Barry Morgan is a commercial photographer based in Dubai and the creative force behind Barry Morgan Photography. His passions are photography, food and family, although not always in that order. He believes you should love what you do, to do exceptional work. Cooking was always a family affair in his home and so, naturally, once his passion for photography took root, he was drawn to food photography. Barry Morgan Photography now works with hundreds of clients, turning their tasty dishes into mouthwatering visuals.

In this tutorial, Barry shares with us a few of his secrets to ensure that your food photography looks breathtaking.

Enjoy…


A Recipe for Taking Standout Food Photos

There has never been a more popular time for food photography than the present day. With the ease of taking smartphone photos and the popularity of sharing meals on the blogosphere and social media sites, food photos are something that everyone wants to have a go at.

Social media sites such as Pinterest and Instagram are continually flooded with never ending streams of food photos, so it can be challenging to find a way to stand out in this massive sea of images. You should use these sites and the works of an experienced food photographer in Dubai to gather inspiration and see which types of food images you are drawn to.

But, at the end of the day, you want to be creating your own breathtaking shots. Here is a five step recipe for taking standout food photos.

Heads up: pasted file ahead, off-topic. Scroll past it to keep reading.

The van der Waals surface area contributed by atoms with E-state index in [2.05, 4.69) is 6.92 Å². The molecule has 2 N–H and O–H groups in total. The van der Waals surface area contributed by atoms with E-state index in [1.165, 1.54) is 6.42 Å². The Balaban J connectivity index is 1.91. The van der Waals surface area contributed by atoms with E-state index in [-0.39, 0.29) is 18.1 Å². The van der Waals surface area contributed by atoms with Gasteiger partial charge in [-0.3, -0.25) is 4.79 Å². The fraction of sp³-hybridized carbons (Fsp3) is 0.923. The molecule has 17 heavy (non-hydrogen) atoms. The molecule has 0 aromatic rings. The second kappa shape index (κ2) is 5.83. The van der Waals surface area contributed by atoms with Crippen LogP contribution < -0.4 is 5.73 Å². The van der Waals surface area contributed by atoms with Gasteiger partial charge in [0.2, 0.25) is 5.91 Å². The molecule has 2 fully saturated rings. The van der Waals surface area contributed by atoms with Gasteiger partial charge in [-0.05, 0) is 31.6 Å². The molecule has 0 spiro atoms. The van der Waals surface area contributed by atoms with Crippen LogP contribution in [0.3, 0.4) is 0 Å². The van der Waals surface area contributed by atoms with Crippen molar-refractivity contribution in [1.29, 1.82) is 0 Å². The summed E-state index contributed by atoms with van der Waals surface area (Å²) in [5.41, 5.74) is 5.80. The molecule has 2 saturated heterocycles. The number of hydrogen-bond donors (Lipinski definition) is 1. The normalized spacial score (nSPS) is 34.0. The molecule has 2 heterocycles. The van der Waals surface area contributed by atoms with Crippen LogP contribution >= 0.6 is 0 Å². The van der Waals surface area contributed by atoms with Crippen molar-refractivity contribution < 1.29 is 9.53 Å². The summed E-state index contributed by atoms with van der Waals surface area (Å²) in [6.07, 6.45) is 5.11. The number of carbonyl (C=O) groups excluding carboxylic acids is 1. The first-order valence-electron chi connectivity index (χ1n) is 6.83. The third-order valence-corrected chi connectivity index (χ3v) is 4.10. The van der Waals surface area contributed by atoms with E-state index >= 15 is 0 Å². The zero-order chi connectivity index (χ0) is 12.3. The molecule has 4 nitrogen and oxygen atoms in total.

1. Embrace the shadows

While many food photographers shy away from using shadows, you shouldn’t if you want to take standout food photos. The truth of the matter is that shadows make a food scene look more realistic. They give your food texture and create the mood, so having shadows can actually work to your advantage.

If you want to create beautiful, dark shadows, then allow the light to hit your food either from the side or the back at a relatively low angle – just a little bit above the surface of your setup.

Opt to use reflectors sparsely, or not at all. The job of reflectors is to bounce the light back into the areas of the photo that your natural light source is unable to reach; in other words, into the shadows. So if you want to keep the shadows dark, you don’t want to reflect the light back.

A photograph by Barry Morgan as published in Photo/Foto Magazine

2. Look for unusual angles

For an unusual angle, opt to shoot upwards from slightly below the food, this works really well for creating compelling images of tall items such as cakes, and things that are stacked, like burgers. As the food will be towering above the viewer of the photo, it will look big and impressive. For this reason, don’t use this strategy on flat food like pizzas and egg frittata!

3. Engage the viewer with action

In order to engage the viewer, include action in the image. This helps to ensure that your viewers feel as though they are a part of the picture. There are various methods of employing or implying action. This can be done through something as literal as a hand holding a hamburger, or a waiter pouring syrup over a stack of pancakes.